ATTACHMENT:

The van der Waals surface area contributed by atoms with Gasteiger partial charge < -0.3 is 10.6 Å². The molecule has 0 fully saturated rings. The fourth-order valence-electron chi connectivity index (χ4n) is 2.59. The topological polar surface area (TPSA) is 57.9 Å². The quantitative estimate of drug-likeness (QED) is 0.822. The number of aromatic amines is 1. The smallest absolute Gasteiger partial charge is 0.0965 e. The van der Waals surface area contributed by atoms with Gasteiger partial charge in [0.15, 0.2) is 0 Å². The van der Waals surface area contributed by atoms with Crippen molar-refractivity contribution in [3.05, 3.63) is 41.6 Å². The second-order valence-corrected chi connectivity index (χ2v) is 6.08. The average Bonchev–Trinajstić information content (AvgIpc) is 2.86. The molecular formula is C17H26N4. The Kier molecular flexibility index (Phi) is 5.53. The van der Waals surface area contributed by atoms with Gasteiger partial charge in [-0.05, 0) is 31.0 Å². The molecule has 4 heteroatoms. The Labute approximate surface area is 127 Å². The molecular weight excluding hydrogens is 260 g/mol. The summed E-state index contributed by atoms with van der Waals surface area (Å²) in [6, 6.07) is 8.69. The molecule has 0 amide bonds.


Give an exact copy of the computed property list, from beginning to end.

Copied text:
The van der Waals surface area contributed by atoms with Gasteiger partial charge < -0.3 is 10.6 Å². The molecule has 0 fully saturated rings. The fourth-order valence-electron chi connectivity index (χ4n) is 2.59. The topological polar surface area (TPSA) is 57.9 Å². The quantitative estimate of drug-likeness (QED) is 0.822. The number of aromatic amines is 1. The smallest absolute Gasteiger partial charge is 0.0965 e. The van der Waals surface area contributed by atoms with Gasteiger partial charge in [0.15, 0.2) is 0 Å². The van der Waals surface area contributed by atoms with Crippen molar-refractivity contribution in [3.05, 3.63) is 41.6 Å². The second-order valence-corrected chi connectivity index (χ2v) is 6.08. The average Bonchev–Trinajstić information content (AvgIpc) is 2.86. The molecular formula is C17H26N4. The Kier molecular flexibility index (Phi) is 5.53. The van der Waals surface area contributed by atoms with Gasteiger partial charge in [-0.05, 0) is 31.0 Å². The molecule has 4 heteroatoms. The Labute approximate surface area is 127 Å². The molecular weight excluding hydrogens is 260 g/mol. The summed E-state index contributed by atoms with van der Waals surface area (Å²) in [6, 6.07) is 8.69. The molecule has 0 amide bonds.